Prosecutors detail protest charges

By Paul Demko
Wednesday, September 03, 2008 at 5:34 pm

Twenty one people have been charged with felonies stemming from Republican National Convention protest activities, according to the Ramsey County Attorney’s Office. This includes eight individuals affiliated with the RNC Welcoming Committee who were the target of pre-convention police raids and face second-degree conspiracy to riot charges. Seven of them are being held on $75,000 bail, while the remaining individual is at large.

“We have watched as a few lawless people tried to overshadow a peaceful protest and the exercise of free-speech rights by thousands of law-abiding citizens,” Ramsey County Attorney Susan Gaertner (pictured) said at a press conference this afternoon detailing the charges.

Prosecutors were initially provided 71 potential felony cases by police investigators. Six cases are undergoing further review, while the evidence in 44 potential cases was deemed insufficient to warrant felony charges. Of those 16 were referred to the St. Paul City Attorney’s Office for consideration of lesser charges, while 27 were dropped outright. For protesters arrrested on the opening day of the convention, authorities had to either charge them by noon today or release them.

Roughly 300 people have been jailed since the start of the RNC. Gaertner defended the large number of arrests, stating that under the circumstances it’s not surprising that a significant percentage of potential cases proved meritless. “Given the fact that these anarchists are trained to create as much confusion, as much of a melee as possible — to conceal their identity both on the street and while they’re brought through the process — it’s not surprising that every single one of these arrests cannot result in a prosecutable crime,” she said. 

In addition, 47 protesters have been charged with gross misdemeanors through the St. Paul City Attorney’s Office, primarily third degree conspiracy to riot and obstructing the legal process. “A lot of these individuals are from out of town who have come here to create mayhem and it’s our intention to hold those offenders accountable,” said City Attorney John Choi.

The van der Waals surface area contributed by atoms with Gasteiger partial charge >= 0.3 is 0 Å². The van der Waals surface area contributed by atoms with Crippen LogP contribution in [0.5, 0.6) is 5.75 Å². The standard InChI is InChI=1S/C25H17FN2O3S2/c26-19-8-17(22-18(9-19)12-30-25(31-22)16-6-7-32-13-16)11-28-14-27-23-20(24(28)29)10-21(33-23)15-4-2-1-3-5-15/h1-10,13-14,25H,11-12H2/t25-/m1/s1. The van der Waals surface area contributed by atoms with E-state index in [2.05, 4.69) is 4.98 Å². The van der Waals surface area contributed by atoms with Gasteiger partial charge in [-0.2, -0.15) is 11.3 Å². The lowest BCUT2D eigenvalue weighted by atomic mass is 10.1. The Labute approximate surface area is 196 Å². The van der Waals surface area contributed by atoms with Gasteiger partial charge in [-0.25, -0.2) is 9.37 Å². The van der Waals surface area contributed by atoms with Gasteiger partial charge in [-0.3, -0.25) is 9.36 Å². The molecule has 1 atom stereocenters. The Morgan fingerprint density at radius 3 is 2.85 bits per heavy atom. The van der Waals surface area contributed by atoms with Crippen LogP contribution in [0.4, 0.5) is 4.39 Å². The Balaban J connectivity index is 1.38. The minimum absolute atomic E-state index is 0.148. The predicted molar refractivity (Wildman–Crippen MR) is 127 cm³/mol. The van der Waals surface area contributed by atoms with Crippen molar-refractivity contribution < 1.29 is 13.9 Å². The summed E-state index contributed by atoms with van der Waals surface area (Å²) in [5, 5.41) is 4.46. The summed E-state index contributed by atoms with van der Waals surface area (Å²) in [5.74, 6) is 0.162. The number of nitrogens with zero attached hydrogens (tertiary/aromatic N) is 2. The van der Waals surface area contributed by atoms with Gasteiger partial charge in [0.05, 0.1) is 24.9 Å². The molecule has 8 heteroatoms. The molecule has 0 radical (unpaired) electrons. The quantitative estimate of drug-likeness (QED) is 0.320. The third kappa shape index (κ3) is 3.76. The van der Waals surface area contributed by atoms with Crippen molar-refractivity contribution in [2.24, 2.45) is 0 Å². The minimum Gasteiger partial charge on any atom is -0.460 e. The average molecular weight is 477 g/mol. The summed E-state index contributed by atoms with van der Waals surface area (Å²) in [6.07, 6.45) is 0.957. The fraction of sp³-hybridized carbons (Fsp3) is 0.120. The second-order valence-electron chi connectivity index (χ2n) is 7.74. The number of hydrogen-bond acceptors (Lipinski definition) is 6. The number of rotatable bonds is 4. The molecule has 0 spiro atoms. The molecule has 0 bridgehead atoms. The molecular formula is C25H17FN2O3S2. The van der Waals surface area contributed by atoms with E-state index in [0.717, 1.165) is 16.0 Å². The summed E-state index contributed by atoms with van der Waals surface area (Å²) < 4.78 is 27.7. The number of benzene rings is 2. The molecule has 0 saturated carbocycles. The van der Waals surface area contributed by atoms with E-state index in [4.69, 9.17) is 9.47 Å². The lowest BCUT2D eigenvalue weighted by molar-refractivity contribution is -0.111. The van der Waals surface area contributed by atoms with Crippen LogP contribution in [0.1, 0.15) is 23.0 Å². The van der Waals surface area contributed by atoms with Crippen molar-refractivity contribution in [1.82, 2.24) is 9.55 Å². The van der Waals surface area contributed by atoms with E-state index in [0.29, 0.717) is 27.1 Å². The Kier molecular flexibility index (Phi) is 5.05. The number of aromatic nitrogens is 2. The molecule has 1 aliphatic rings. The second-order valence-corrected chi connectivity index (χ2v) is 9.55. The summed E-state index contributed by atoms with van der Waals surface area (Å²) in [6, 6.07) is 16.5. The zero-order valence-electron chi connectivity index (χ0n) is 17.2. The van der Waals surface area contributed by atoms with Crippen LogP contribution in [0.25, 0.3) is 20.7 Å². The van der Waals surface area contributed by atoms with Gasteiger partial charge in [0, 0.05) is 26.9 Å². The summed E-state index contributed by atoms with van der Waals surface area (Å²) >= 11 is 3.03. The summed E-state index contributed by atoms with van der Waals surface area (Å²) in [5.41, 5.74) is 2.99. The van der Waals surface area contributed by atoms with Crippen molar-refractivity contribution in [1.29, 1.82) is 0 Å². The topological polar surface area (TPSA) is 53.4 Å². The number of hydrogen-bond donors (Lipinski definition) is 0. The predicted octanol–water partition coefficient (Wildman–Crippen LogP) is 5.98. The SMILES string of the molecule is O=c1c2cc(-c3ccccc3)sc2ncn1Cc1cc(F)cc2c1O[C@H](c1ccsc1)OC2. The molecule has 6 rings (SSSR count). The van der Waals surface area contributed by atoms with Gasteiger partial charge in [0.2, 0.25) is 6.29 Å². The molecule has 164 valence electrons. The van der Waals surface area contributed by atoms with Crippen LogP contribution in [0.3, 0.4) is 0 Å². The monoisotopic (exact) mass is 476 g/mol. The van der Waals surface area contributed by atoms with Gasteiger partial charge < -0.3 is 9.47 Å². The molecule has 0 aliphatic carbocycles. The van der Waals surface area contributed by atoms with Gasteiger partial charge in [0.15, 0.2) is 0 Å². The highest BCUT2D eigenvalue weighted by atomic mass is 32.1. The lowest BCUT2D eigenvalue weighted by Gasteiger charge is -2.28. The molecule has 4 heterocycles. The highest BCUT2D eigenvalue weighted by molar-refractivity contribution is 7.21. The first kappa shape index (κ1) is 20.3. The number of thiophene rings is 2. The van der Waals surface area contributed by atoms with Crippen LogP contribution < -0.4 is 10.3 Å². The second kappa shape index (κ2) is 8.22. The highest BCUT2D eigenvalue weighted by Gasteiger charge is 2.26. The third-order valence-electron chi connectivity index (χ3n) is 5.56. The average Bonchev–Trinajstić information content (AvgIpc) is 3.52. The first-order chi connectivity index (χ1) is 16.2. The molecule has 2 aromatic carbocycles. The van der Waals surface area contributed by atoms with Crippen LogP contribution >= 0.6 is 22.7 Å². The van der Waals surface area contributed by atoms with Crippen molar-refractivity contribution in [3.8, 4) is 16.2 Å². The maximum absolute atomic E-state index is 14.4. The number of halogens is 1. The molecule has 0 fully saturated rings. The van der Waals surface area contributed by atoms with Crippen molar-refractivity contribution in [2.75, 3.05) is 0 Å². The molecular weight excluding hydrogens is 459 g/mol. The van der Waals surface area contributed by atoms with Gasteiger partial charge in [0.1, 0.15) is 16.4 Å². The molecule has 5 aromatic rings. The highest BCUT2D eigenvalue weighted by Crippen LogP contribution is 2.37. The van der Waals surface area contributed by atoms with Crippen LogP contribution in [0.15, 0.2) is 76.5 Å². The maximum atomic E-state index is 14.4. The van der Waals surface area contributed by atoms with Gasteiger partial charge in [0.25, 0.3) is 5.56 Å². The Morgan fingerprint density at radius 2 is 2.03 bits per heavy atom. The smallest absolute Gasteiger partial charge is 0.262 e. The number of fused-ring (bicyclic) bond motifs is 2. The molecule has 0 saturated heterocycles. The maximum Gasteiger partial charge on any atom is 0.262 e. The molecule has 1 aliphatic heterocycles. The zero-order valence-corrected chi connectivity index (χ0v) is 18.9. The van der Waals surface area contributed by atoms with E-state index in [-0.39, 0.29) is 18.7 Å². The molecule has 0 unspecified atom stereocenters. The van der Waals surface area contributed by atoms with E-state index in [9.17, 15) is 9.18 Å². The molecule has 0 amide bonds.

Dozens of other protesters have been issued misdemeanor citations and released. In one incident alone on Shepard Road during Monday’s protests, more than 100 people were written up on charges of remaining at an unlawful assembly, according to a criminal complaint.  



fats terminal
Comment posted September 3, 2008 @ 7:23 pm

Allow me to translate Ms. Gaertner's comments into reality:

“Given the fact that our police officers are trained to militarize their response to protest marches, to create a climate of confrontation–while at the same time concealing their identifying badge numbers under kevlar to deter brutality complaints–it's not surprising that a large number of innocent people whom our officers indiscriminately detained and roughed up did not in any way, shape, or form commit a crime, much less a misdemeanor.”

Comment posted September 4, 2008 @ 8:47 am

I wonder how many of these anarchists actually know the definition of the word “anarchy”. Reporters should walk up to them with mikes and ask for the definition-would be good for a laugh.

Comment posted September 4, 2008 @ 3:52 pm

Might this be a little like the steam cooker which, when left alone, would vent steam out its top as your veggies cooked inside, but, if its top were blocked by a black-clad helmeted steam-blocker, would soon explode?

Comment posted September 4, 2008 @ 4:28 pm

Where is the real violence ? In Iraq ? Afghanistan ? Wall Street ? or two smashed windows of two big corporate ?

Son of Liberty
Comment posted September 13, 2008 @ 7:12 pm

Gentlemen may cry, “Peace! Peace!” — but there is no peace. The war is actually begun! The next gale that sweeps from the north will bring to our ears the clash of resounding arms! Our brethren are already in the field! Why stand we here idle? What is it that gentlemen wish? What would they have? Is life so dear, or peace so sweet, as to be purchased at the price of chains and slavery? Forbid it, Almighty God! I know not what course others may take; but as for me, give me liberty, or give me death!

Patrick Henry – March 23, 1775

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